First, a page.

4) This is what happened when the Esplanade was damaged in 1987. Thirty-five years later, nature worked its wonder as shown in the two photos in last week’s The Informer. The groynes would be two metres under the reserve now.
The truth was told and shared!
Whitianga was built on a swamp
When my family and I came to Mercury Bay in the early 1980’s to buy a business, we had no idea that the town of Whitianga was built on a swamp.
We soon discovered that the flat area of the town was only two metres above sea level, extending from The Esplanade, Buffalo Beach to the airfield and the southern entrance to town. Our naivety as new business owners was quickly reinforced with some of the biggest storms and cyclones to hit the country in the early 1980’s – especially Bola. In our time some of the earlier residents were proactive in various aspects of beach erosion with groynes placed along the wharf area to the Esplanade and Buffalo Beach. Another initiative was to dredge the harbour to control silt build up in the basin.
Any improvements made to the erosion issue have been dashed by bureaucratic government legislation on their new Coastal Erosion Policy brought out in the 1990’s preventing the use of rocks and groynes. (in my personal research is one of the very few countries in the world who do not recommend rocks and groynes).
After the recent storms and the devastation to the area in front of the Mercury Bay Boating Club, we must, as responsible citizens, support our committed people and groups.
Noel S. Hewlett
Re Three Waters proposal From what I see and hear, the backbone of the opposition to the Government’s Three Waters proposal is mainly formed by members of the rural sector. This was clearly visible when driving through rural Waikato where many farm gates are fitted with signs showing opposition to the Three Waters proposal. I have to admit that I do not know enough about the proposal to be able to form an opinion, but I am wondering what the rural opposition is based on. How many of the people in the rural sector are connected to any of these by their local authority operated potable water, storm water and sewage services? How can you claim a loss of assets if you have not contributed to those assets through a development contribution? Are they claiming ownership of something they do not own? I am afraid that politics in our country are going the way it is in the USA: Is that your proposal? Then I am automatically against, without looking into it, because you are not my party. Hans Apers Whitianga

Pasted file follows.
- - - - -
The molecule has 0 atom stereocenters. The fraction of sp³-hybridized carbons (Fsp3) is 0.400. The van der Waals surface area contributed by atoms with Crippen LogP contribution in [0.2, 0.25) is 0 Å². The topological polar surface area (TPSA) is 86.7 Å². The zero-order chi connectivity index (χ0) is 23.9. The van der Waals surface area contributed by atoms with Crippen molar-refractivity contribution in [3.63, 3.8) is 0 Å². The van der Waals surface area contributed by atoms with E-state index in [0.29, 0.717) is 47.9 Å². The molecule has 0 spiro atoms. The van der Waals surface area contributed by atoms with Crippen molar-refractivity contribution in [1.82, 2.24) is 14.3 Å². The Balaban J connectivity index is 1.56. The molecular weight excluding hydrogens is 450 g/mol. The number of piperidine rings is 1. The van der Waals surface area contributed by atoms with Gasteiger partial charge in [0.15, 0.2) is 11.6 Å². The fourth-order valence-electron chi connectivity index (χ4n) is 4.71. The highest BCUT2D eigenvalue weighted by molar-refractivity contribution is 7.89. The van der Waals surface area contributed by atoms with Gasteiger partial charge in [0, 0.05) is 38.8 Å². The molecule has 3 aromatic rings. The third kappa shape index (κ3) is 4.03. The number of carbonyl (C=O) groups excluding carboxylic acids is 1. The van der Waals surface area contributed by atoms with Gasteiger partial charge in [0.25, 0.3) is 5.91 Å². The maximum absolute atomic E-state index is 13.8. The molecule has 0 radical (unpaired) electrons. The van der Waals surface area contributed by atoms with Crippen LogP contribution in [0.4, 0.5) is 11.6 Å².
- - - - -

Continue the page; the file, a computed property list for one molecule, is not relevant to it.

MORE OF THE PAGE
No consultation on Spat Farm.
Further to Helen Vivian's letter last week, I also was deeply concerned about the devastation that would have most definitely occurred if the Council - consented spat farm had already been in place.
The infrastructure, more suited to the calm and protected waters of the Firth of Thames, would have stood ‘no chance’ with the wild conditions experienced.
There is a reason why mussel farms have always been banned on the East Coast of the Coromandel Peninsula. Along with the environmental issues, the fact remains that the east coast is wide open to all the violence the sea can throw at us. And it just has, and will again, and again.
Joe Davis and Peter Bull are responsible for pushing this unwanted and environmentally unfriendly commercial enterprise through against the 95% of our residents and supporters who submitted against it. Hundreds of thousands of dollars have been spent by Save Mercury Bay fighting for a case that should never have been considered for a Resource Consent by Council from the time of its conception.
This is another case of ‘Money talks and Good Sense Walks’. There was never any public consultation offered or allowed on this seriously contentious issue. This would be a perfect time for some leadership and investigation from our Mayor and Council before this ‘disaster waiting to happen’ is put in place.
It’s time we all stood up for the protection of Mercury Bay.